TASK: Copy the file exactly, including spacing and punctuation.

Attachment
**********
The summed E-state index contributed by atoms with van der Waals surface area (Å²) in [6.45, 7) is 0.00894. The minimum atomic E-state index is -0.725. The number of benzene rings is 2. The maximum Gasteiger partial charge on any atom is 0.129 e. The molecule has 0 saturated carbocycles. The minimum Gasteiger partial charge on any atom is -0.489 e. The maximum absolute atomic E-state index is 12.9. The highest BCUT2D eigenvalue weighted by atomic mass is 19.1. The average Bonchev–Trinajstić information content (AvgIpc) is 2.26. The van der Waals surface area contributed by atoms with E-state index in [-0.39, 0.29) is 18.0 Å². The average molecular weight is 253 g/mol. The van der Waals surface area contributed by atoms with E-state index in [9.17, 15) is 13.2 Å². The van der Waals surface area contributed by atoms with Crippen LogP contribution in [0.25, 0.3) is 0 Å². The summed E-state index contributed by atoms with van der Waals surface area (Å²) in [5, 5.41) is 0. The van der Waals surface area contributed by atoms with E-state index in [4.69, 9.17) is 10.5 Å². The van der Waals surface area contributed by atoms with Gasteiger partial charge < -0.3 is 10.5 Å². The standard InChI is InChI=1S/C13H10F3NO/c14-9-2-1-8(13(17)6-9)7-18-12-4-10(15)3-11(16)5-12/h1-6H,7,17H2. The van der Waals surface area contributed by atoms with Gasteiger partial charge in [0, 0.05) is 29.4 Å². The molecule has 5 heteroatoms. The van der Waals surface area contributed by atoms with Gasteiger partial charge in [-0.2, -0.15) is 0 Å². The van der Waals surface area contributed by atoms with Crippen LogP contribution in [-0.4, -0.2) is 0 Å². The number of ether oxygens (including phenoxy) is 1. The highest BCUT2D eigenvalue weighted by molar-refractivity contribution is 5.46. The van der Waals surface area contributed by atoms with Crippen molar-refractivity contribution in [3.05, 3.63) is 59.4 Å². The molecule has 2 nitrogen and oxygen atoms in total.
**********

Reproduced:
The summed E-state index contributed by atoms with van der Waals surface area (Å²) in [6.45, 7) is 0.00894. The minimum atomic E-state index is -0.725. The number of benzene rings is 2. The maximum Gasteiger partial charge on any atom is 0.129 e. The molecule has 0 saturated carbocycles. The minimum Gasteiger partial charge on any atom is -0.489 e. The maximum absolute atomic E-state index is 12.9. The highest BCUT2D eigenvalue weighted by atomic mass is 19.1. The average Bonchev–Trinajstić information content (AvgIpc) is 2.26. The van der Waals surface area contributed by atoms with E-state index in [-0.39, 0.29) is 18.0 Å². The average molecular weight is 253 g/mol. The van der Waals surface area contributed by atoms with E-state index in [9.17, 15) is 13.2 Å². The van der Waals surface area contributed by atoms with Crippen LogP contribution in [0.25, 0.3) is 0 Å². The summed E-state index contributed by atoms with van der Waals surface area (Å²) in [5, 5.41) is 0. The van der Waals surface area contributed by atoms with E-state index in [4.69, 9.17) is 10.5 Å². The van der Waals surface area contributed by atoms with Gasteiger partial charge < -0.3 is 10.5 Å². The standard InChI is InChI=1S/C13H10F3NO/c14-9-2-1-8(13(17)6-9)7-18-12-4-10(15)3-11(16)5-12/h1-6H,7,17H2. The van der Waals surface area contributed by atoms with Gasteiger partial charge in [0, 0.05) is 29.4 Å². The molecule has 5 heteroatoms. The van der Waals surface area contributed by atoms with Gasteiger partial charge in [-0.2, -0.15) is 0 Å². The van der Waals surface area contributed by atoms with Crippen LogP contribution in [-0.4, -0.2) is 0 Å². The number of ether oxygens (including phenoxy) is 1. The highest BCUT2D eigenvalue weighted by molar-refractivity contribution is 5.46. The van der Waals surface area contributed by atoms with Crippen molar-refractivity contribution in [3.05, 3.63) is 59.4 Å². The molecule has 2 nitrogen and oxygen atoms in total.